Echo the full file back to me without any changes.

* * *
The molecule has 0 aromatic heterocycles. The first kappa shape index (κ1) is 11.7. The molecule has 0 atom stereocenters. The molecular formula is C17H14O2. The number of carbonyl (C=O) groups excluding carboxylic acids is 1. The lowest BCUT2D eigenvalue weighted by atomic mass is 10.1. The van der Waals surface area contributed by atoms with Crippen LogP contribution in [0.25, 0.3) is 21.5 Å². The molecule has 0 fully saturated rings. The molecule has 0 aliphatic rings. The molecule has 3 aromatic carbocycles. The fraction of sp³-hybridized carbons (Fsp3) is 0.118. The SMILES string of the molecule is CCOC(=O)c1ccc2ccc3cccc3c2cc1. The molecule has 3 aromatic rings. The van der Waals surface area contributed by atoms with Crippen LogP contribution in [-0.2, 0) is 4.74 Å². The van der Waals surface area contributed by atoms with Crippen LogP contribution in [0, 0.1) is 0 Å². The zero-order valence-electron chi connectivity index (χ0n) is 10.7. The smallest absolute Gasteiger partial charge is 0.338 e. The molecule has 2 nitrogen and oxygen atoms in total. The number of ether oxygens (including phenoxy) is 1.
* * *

The molecule has 0 aromatic heterocycles. The first kappa shape index (κ1) is 11.7. The molecule has 0 atom stereocenters. The molecular formula is C17H14O2. The number of carbonyl (C=O) groups excluding carboxylic acids is 1. The lowest BCUT2D eigenvalue weighted by atomic mass is 10.1. The van der Waals surface area contributed by atoms with Crippen LogP contribution in [0.25, 0.3) is 21.5 Å². The molecule has 0 fully saturated rings. The molecule has 0 aliphatic rings. The molecule has 3 aromatic carbocycles. The fraction of sp³-hybridized carbons (Fsp3) is 0.118. The SMILES string of the molecule is CCOC(=O)c1ccc2ccc3cccc3c2cc1. The molecule has 3 aromatic rings. The van der Waals surface area contributed by atoms with Crippen LogP contribution in [-0.2, 0) is 4.74 Å². The van der Waals surface area contributed by atoms with Crippen LogP contribution in [0, 0.1) is 0 Å². The zero-order valence-electron chi connectivity index (χ0n) is 10.7. The smallest absolute Gasteiger partial charge is 0.338 e. The molecule has 2 nitrogen and oxygen atoms in total. The number of ether oxygens (including phenoxy) is 1.